Yoga instructor Jackie Moróne was shy when she first got her certification to teach.
So, in 2016, when she set out to get more practice and exposure, she turned to Nigel Hamm, the City of Gainesville program coordinator for Bo Diddley Plaza.
Moróne proposed an evening yoga class that would be free to anyone. Now, six years later, Moróne is a full-time instructor who continues to give her time to make sure yoga is available to all who want to try it.
On Tuesdays and Thursday evenings at 7 p.m., participants ranging from college students to local retirees gather on the lawn at Bo Diddley Plaza to stretch and get centered as Moróne takes them through an hour-long series of poses.
Music plays in the background as she leads participants from pose to pose. All the while, the smell of local restaurant specials loft through the air, as downtown visitors mill about the city center.
“We start off nice and slow and get acclimated with our breath and then we start moving with our breath and strengthen our muscles,” Moróne says about her approach to the Hatha/Vinyasa class.
One minute the class is in banana pose, then she prompts a lion’s breath exhale with tongues out.
Moróne is a Gainesville native and says the community classes are her way of providing, “A good way for people after work to come and unwind.”
According to Hamm, who has booked a range of exercise activities at the plaza including Zumba and line dancing, Moróne’s classes are quite popular.
“Everyone has been really excited,” he said. “If it’s a wellness event, most of these events cost us nothing but they mean a lot to the community and people who didn’t have access to yoga.”
Hamm recently added weekday morning yoga classes to the schedule and marquee at the plaza.
Yoga To Go owner LaShawn Hinds approached the City about offering free classes and secured Mondays and Wednesdays from 10:30 a.m. to 11:30 a.m.
She started a month ago and is growing the list of participants.
Hinds said she wanted to volunteer to teach those working desk jobs nearby and local neighbors who are retired and can walk over to take a class.
Hinds grew up in Orlando and moved to Archer after getting married. She recently left working an office job to become a yoga instructor.
“I want people to be able to take that mental break,” she said about her daytime class offerings.
“Some are retired or taking a break from work,” she said about who shows up to practice at late-morning sessions.
At a recent class, Hinds ended it by asking, “Remember what I shared at the beginning of class? “We have choices. We can choose to take care of our bodies and make good choices, we can choose to take time to help others and make a difference in this world.”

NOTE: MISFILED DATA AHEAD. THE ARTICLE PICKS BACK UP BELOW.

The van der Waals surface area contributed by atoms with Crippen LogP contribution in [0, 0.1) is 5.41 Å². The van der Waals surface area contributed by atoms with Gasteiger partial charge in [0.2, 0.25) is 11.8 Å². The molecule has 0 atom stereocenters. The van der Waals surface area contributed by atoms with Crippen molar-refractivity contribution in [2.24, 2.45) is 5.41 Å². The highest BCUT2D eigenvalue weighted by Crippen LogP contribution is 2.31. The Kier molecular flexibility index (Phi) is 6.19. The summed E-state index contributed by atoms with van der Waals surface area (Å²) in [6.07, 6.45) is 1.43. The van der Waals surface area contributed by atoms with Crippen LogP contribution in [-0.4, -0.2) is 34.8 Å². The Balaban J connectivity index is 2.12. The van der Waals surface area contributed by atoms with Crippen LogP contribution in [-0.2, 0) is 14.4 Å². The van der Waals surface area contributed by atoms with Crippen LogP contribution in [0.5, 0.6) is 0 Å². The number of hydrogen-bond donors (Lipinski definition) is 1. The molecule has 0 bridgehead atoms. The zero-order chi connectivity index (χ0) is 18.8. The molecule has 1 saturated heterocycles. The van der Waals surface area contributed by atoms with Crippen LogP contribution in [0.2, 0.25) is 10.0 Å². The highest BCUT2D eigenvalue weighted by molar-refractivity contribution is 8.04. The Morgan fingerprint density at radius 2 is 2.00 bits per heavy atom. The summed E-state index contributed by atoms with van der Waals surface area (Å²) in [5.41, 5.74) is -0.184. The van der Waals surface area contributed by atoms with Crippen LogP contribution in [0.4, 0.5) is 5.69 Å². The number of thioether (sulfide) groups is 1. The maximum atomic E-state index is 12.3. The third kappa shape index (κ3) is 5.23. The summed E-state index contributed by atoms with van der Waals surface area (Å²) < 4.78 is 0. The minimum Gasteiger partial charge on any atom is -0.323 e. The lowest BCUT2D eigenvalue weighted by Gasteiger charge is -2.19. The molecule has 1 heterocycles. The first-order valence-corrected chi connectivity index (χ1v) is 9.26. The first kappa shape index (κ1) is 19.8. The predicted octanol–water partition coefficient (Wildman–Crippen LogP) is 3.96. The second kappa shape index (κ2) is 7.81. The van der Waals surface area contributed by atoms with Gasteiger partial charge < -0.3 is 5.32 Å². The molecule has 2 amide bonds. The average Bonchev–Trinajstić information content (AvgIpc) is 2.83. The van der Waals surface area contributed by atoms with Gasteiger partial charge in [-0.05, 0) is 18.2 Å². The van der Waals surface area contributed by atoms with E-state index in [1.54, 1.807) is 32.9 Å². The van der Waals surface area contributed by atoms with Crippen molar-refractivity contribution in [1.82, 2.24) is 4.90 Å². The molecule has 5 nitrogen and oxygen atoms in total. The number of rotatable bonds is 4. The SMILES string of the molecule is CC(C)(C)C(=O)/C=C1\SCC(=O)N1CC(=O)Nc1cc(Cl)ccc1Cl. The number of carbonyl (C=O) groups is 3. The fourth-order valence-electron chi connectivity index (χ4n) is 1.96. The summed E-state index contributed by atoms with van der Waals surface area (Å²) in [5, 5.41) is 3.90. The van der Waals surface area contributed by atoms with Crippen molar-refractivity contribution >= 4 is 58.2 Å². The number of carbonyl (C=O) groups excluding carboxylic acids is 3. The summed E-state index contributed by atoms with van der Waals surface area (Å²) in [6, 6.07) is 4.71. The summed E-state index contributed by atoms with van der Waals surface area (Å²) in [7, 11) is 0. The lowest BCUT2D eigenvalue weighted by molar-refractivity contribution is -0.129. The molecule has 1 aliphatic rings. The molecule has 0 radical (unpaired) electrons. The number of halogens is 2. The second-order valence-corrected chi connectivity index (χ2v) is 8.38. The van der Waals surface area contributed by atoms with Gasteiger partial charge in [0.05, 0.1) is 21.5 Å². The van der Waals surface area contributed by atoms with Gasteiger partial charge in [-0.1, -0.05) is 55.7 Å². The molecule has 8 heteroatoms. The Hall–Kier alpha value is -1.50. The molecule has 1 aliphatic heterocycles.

For those interested in moving faster and dancing to have fun and exercise, Smooth Flava Dance instructor and local elementary school teacher Wanda Lloyd rounds out the fitness class list at the plaza.
Lloyd sets up speakers and gets the jam started at 5:45 p.m. on Tuesdays and Thursdays by teaching basic dance moves that have participants doing a combination of ballroom, swing and Chicago-style stepping.
Participants of all ages show up from kids to retirees.
This summer will mark the one-year anniversary of the dance series to the plaza, and Lloyd said one reason she volunteers is to raise awareness and funding to send local students to a summer STEM camp program (science, technology, engineering, math).
She invites dance class participants and the community to take part in a dance workshop fundraiser on June 10 and 11 called Teach Me To Dance! The event is scheduled at the J. Wayne Reitz Union Hotel on the University of Florida campus and features Swingout, ballroom and “Steppin” dance workshops.
For that hour on Tuesdays and Thursday nights, Lloyd calls out the moves and the dancers follow along, often adding their own twists to the dances.
Creative Industrial Services employee Derrick Terrell comes after work and is affectionately known as “Dance Fever” by fellow dancers.
With a towel in one hand, he spins around and twirls it up overhead wearing a huge smile all the while.
Terrell and many other participants say the class feels like a celebration.
Lloyd even schedules an event one Sunday each month at the plaza for dancers and their friends and families to come show off their moves.
“A class is great but if you don’t have anywhere to go, do the dances…” Lloyd said. “People want a party.”
She added that she is grateful that the Sunday dance sessions lead to camp scholarships.
“The City gives us an opportunity to have more exposure,” she said. “Dancing with a purpose has been a positive thing and taken well by the community.”
Hamm agrees, adding that sometimes, “More than 200 people show up to dance at the Sunday events.”